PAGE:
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Joel Sison

Newbie to the hobby

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Hello! I am Joel from the Philippines. I am looking forward to getting into this hobby of building ships or boats, I am interested in doing scratch built models w/c leads me to a question. What can be legally called scratch built? Do plans have to be your own? if I see model kit plans on Google and make the model out of this plans is it still considered scratch built or is it PIRACY? Please enlighten me on this matter. Thanks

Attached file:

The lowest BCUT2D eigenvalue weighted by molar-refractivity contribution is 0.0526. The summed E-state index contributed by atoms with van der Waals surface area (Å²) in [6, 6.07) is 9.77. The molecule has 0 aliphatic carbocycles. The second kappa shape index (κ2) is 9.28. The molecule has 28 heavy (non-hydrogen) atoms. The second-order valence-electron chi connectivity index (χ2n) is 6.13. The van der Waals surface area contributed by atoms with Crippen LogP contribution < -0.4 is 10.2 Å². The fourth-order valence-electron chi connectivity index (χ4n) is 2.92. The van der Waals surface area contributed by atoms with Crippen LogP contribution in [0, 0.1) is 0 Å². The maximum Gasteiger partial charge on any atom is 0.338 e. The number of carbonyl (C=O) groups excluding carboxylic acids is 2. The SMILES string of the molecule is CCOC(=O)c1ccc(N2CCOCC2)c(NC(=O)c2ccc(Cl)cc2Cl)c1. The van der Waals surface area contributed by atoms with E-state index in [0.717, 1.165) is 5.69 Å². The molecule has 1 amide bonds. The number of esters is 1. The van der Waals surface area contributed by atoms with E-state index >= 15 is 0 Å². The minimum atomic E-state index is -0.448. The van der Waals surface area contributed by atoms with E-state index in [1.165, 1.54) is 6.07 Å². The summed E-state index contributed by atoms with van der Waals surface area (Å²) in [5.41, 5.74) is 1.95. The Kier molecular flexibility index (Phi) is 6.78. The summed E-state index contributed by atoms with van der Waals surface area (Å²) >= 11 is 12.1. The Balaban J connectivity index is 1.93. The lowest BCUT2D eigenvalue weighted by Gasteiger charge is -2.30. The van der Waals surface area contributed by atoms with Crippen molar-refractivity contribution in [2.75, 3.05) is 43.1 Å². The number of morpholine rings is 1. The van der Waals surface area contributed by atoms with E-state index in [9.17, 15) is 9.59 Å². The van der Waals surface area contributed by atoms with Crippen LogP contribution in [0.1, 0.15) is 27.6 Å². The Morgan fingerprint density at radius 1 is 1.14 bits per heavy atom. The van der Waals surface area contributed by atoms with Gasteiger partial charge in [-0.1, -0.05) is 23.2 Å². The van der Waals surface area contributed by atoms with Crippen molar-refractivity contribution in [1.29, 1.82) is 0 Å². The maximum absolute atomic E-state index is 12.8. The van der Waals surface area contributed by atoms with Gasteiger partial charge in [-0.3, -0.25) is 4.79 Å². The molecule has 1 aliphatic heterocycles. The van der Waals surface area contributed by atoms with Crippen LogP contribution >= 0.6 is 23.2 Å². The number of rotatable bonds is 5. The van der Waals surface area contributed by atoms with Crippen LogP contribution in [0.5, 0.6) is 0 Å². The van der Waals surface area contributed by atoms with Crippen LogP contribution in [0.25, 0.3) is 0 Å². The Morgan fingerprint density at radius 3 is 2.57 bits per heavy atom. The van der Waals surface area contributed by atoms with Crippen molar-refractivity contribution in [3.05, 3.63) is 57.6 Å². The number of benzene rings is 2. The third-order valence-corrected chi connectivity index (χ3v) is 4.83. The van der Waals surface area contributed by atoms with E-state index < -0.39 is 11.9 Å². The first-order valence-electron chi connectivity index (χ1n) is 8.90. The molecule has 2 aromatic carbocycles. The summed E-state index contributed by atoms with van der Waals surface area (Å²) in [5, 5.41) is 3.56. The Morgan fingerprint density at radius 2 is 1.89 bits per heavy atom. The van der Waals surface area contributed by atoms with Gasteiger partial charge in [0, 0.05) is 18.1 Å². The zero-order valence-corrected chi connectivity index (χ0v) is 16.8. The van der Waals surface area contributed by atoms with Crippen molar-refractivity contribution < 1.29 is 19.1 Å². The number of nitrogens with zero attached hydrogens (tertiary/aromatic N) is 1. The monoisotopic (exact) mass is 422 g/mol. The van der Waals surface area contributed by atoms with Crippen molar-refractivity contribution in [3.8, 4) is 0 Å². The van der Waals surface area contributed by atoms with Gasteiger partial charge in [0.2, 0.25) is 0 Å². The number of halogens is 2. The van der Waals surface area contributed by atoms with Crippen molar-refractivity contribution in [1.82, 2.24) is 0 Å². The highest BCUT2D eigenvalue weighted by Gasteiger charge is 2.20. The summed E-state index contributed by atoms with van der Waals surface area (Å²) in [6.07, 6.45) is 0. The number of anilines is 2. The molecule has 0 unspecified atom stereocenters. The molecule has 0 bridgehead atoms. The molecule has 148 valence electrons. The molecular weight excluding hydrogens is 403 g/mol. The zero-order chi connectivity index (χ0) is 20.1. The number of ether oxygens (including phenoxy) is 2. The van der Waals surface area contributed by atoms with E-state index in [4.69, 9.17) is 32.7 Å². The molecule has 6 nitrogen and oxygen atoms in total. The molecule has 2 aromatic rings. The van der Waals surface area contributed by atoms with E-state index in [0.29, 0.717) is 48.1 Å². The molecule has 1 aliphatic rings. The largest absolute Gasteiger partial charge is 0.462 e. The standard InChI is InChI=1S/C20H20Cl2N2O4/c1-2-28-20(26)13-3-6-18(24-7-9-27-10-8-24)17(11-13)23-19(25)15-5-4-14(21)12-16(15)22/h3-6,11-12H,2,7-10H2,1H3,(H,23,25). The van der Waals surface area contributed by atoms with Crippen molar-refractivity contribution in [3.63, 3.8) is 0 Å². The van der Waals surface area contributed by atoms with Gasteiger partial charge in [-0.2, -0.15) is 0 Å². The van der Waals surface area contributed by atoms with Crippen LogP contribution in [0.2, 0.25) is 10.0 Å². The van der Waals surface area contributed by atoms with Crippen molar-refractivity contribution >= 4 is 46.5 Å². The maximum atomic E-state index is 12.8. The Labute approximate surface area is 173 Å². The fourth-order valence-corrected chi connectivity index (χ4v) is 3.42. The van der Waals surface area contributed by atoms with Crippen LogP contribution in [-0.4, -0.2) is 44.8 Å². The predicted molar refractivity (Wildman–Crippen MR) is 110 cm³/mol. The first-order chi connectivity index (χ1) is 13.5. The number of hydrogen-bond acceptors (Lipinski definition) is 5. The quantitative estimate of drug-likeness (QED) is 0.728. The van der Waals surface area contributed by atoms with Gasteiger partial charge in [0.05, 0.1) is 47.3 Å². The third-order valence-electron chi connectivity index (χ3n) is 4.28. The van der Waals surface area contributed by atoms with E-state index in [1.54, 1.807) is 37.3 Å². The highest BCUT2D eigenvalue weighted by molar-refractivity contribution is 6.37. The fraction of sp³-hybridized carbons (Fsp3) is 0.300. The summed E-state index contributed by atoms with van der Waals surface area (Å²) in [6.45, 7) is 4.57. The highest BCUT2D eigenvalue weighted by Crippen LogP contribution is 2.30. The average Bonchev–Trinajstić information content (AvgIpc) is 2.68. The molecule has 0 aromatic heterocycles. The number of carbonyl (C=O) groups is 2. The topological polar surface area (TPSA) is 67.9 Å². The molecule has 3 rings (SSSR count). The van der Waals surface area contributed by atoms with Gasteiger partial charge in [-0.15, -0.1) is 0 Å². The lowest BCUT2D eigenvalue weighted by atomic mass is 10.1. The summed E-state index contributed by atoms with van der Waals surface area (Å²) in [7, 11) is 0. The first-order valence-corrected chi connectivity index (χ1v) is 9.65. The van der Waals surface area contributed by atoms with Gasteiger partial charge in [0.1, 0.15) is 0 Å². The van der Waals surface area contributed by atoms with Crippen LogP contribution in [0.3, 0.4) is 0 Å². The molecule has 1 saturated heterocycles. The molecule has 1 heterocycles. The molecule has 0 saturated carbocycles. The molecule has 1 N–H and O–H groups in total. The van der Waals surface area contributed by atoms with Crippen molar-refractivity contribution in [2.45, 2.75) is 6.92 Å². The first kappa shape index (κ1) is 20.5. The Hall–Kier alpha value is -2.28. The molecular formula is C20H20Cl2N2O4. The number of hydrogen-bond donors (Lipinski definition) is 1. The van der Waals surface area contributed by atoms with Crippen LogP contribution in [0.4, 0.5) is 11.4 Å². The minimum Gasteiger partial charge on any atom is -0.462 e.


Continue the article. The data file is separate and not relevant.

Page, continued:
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Let me start by saying welcome aboard! It's a great hobby and this is a very good site full of knowledgeable and helpful folk. I've never scratchbuilt, but I think the definition is building something that didn't come in a kit, which usually contain precut frames or bulkheads and other parts. You can definitely use plans drawn from the original ship, most people here do that and they can probably steer you in the direction of good places to find them. I think things get a bit more tricky when you are building from plans that were originally from other model kits, particularly if you are buying them off ebay, since you don't know where the person who is selling them got them. I think it's one thing if a friend passes on plans after he or she is done with a model, and a totally different one if there is some guy with a printer in his basement, so to speak, churning out copies of other people's work and selling it for his benefit. But I am sure folks here who are more knowledgeable can give you a better idea.